A PI controller ideally should provide perfect speed regulation. However, due to imperfections in sensing and control circuits, the closed-loop schemes described earlier can at best achieve a speed regulatio of 0.2%. The Phase Locked Loop Control (PLL) can achieve a speed regulation as low as 0.002% which can be useful in conveyers for material handling, paper and textile mills, and computer peripherals.
The Phase Locked Loop Control are available as inexpensive integrated circuits. Their circuit is shown in Fig. 3.11(a). Two pulse trains reference pulse train of frequency f * and the feedback pulse train of frequency f are compared in a phase detector. Output of the phase detector produces a pulse-width modulated output Vc. Pulse-width of Vc depends on the phase difference between the two input pulse trains and polarity depends on the sign of phase difference (i.e. lag or load) between them.
The output of the phase detector is filtered by the loop filter to obtain a dc signal and applied as control voltage to a voltage controlled oscillator (VCO); the output of which is the feedback signal f. Because of the closed-loop, VCO output frequency changes in a direction that reduces the phase difference. When steady state is reached, f becomes exactly equal to f* and the loop is said to have locked.
Control voltage required by VCO to produce f equal to f* comes from the phase difference between the two input signals. If now f* is altered, f will follow the change and control voltage required by VCO will be obtained by the adjustment of phase difference between the two input signals.
An electrical drive employing Phase Locked Loop Control is shown in Fig. 3.11(b). The VCO is replaced by converter, motor and speed encoder. Output of the loop-filter forms the control signal for the converter. It alters the converter operation such that the motor speed adjusts to make the frequency of speed encoder output signal f equal to the frequency of reference signal f*. By changing f* the motor speed can be changed.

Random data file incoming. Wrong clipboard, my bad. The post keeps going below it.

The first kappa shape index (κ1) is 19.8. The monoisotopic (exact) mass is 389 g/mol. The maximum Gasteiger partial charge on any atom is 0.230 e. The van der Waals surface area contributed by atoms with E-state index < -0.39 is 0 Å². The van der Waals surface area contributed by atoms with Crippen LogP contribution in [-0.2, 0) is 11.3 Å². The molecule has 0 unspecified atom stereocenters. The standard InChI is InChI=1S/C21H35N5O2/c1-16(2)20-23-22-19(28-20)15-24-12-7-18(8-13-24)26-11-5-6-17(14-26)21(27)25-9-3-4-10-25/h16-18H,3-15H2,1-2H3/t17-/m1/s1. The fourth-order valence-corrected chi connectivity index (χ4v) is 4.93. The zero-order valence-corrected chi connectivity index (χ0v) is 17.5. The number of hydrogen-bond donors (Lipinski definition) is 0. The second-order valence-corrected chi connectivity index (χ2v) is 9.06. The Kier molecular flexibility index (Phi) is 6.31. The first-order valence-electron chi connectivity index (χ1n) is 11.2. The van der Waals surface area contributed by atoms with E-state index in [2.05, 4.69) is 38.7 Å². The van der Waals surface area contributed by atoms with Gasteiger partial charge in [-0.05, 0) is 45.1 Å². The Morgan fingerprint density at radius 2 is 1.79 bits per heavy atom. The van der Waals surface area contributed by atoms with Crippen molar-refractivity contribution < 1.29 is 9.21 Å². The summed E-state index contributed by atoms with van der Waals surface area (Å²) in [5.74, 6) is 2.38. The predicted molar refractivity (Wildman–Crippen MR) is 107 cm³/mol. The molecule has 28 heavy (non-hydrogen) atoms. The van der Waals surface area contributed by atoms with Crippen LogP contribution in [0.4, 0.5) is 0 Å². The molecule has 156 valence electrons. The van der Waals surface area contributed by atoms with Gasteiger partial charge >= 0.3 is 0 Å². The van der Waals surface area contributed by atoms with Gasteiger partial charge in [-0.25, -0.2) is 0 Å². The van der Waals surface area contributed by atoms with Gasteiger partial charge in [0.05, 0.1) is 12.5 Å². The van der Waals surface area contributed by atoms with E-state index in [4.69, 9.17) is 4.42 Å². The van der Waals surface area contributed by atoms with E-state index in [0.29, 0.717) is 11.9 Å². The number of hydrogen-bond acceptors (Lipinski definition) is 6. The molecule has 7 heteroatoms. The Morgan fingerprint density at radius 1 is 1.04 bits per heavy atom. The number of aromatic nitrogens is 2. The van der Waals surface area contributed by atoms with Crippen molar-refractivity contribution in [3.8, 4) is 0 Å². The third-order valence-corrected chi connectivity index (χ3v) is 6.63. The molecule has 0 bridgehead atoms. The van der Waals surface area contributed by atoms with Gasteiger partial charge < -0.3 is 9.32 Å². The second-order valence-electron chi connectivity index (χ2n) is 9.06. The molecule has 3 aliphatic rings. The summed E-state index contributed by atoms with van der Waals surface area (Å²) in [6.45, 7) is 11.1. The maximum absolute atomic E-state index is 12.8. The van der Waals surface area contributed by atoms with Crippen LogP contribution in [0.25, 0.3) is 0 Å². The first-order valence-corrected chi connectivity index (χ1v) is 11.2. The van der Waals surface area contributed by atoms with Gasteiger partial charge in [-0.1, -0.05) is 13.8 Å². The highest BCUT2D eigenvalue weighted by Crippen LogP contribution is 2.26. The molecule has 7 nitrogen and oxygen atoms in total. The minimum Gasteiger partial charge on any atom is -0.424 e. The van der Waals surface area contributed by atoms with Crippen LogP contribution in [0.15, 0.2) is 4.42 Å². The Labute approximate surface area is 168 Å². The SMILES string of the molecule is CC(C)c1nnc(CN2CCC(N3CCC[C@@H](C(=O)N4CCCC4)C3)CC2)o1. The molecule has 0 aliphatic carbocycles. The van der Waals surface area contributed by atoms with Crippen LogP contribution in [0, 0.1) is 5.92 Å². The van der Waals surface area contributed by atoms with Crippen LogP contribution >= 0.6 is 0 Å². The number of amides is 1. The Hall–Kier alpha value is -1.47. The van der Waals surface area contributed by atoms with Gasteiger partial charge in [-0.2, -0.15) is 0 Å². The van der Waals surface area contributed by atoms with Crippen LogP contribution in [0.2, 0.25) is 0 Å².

Excellent speed regulation is the main feature of this drive. However, it has two important disadvantages: transient response is slow and it has a low speed limit below which it becomes unstable.
Closed Loop Position Control:
A Closed Loop Position Control scheme is shown in Fig. 3.12. It consists of a closed-loop speed control system with an inner current control loop inside an outermost position loop. Current and speed-loop restrict the current and speed within safe limits, enhance the speed of response, reduce the effects of nonlinearities in the converter, motor and load (such as nonlinear transfer characteristic of converter, coulomb friction, variation of parameters due to temperature and friction) on the transient and steady state performance of the position control system. Position controls are required in a number of drive applications, e.g. feed drive in machine tools, schrew down mechanism in rolling mills.